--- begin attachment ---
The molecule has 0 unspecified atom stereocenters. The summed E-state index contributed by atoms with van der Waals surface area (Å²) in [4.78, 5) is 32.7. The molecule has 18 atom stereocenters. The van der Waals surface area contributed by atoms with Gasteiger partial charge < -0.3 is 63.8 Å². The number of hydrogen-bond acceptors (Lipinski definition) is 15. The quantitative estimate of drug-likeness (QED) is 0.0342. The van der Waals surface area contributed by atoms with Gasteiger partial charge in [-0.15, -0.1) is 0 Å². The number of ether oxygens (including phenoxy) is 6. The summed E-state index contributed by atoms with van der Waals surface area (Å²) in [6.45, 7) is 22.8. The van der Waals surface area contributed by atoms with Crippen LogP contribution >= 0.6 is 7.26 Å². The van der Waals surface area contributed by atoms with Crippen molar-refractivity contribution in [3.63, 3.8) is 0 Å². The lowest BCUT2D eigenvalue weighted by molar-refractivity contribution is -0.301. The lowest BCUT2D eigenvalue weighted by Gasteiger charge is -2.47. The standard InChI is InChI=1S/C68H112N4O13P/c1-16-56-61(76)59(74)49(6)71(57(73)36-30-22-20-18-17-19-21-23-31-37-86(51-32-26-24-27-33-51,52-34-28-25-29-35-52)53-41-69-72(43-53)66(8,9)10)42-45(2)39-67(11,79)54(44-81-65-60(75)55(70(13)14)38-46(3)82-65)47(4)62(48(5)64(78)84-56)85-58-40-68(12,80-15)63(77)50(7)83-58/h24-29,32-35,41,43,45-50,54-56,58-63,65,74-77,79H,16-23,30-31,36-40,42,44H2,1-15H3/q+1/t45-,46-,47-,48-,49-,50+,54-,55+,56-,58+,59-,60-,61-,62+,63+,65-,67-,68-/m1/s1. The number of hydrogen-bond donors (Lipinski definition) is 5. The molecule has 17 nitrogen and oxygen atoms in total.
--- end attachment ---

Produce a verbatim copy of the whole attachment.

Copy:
The molecule has 0 unspecified atom stereocenters. The summed E-state index contributed by atoms with van der Waals surface area (Å²) in [4.78, 5) is 32.7. The molecule has 18 atom stereocenters. The van der Waals surface area contributed by atoms with Gasteiger partial charge < -0.3 is 63.8 Å². The number of hydrogen-bond acceptors (Lipinski definition) is 15. The quantitative estimate of drug-likeness (QED) is 0.0342. The van der Waals surface area contributed by atoms with Gasteiger partial charge in [-0.15, -0.1) is 0 Å². The number of ether oxygens (including phenoxy) is 6. The summed E-state index contributed by atoms with van der Waals surface area (Å²) in [6.45, 7) is 22.8. The van der Waals surface area contributed by atoms with Crippen LogP contribution >= 0.6 is 7.26 Å². The van der Waals surface area contributed by atoms with Crippen molar-refractivity contribution in [3.63, 3.8) is 0 Å². The lowest BCUT2D eigenvalue weighted by molar-refractivity contribution is -0.301. The lowest BCUT2D eigenvalue weighted by Gasteiger charge is -2.47. The standard InChI is InChI=1S/C68H112N4O13P/c1-16-56-61(76)59(74)49(6)71(57(73)36-30-22-20-18-17-19-21-23-31-37-86(51-32-26-24-27-33-51,52-34-28-25-29-35-52)53-41-69-72(43-53)66(8,9)10)42-45(2)39-67(11,79)54(44-81-65-60(75)55(70(13)14)38-46(3)82-65)47(4)62(48(5)64(78)84-56)85-58-40-68(12,80-15)63(77)50(7)83-58/h24-29,32-35,41,43,45-50,54-56,58-63,65,74-77,79H,16-23,30-31,36-40,42,44H2,1-15H3/q+1/t45-,46-,47-,48-,49-,50+,54-,55+,56-,58+,59-,60-,61-,62+,63+,65-,67-,68-/m1/s1. The number of hydrogen-bond donors (Lipinski definition) is 5. The molecule has 17 nitrogen and oxygen atoms in total.